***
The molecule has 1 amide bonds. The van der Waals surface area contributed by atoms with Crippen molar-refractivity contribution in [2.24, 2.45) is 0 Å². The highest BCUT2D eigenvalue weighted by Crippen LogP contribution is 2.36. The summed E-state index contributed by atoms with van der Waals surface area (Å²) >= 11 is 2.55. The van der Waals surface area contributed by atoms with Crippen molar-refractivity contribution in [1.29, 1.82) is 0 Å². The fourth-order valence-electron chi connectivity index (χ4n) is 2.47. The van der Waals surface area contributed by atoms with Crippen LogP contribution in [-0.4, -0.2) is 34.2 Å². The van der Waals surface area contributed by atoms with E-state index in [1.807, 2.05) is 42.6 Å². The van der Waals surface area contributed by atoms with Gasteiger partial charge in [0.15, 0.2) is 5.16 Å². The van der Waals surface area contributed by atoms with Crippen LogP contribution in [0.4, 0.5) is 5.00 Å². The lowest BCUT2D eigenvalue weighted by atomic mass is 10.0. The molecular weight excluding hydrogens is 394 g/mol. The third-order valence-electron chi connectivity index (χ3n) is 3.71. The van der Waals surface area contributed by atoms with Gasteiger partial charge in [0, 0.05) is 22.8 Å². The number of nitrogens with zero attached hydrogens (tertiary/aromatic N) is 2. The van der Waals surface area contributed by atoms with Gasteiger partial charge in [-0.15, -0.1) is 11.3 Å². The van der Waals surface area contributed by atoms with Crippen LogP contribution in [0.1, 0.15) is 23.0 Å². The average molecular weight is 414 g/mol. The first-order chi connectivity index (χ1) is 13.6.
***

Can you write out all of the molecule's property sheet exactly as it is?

The molecule has 1 amide bonds. The van der Waals surface area contributed by atoms with Crippen molar-refractivity contribution in [2.24, 2.45) is 0 Å². The highest BCUT2D eigenvalue weighted by Crippen LogP contribution is 2.36. The summed E-state index contributed by atoms with van der Waals surface area (Å²) >= 11 is 2.55. The van der Waals surface area contributed by atoms with Crippen molar-refractivity contribution in [1.29, 1.82) is 0 Å². The fourth-order valence-electron chi connectivity index (χ4n) is 2.47. The van der Waals surface area contributed by atoms with Crippen LogP contribution in [-0.4, -0.2) is 34.2 Å². The van der Waals surface area contributed by atoms with E-state index in [1.807, 2.05) is 42.6 Å². The van der Waals surface area contributed by atoms with Gasteiger partial charge in [0.15, 0.2) is 5.16 Å². The van der Waals surface area contributed by atoms with Crippen LogP contribution in [0.4, 0.5) is 5.00 Å². The lowest BCUT2D eigenvalue weighted by atomic mass is 10.0. The molecular weight excluding hydrogens is 394 g/mol. The third-order valence-electron chi connectivity index (χ3n) is 3.71. The van der Waals surface area contributed by atoms with Gasteiger partial charge in [0, 0.05) is 22.8 Å². The number of nitrogens with zero attached hydrogens (tertiary/aromatic N) is 2. The van der Waals surface area contributed by atoms with Gasteiger partial charge in [-0.15, -0.1) is 11.3 Å². The van der Waals surface area contributed by atoms with Crippen LogP contribution in [0.1, 0.15) is 23.0 Å². The average molecular weight is 414 g/mol. The first-order chi connectivity index (χ1) is 13.6.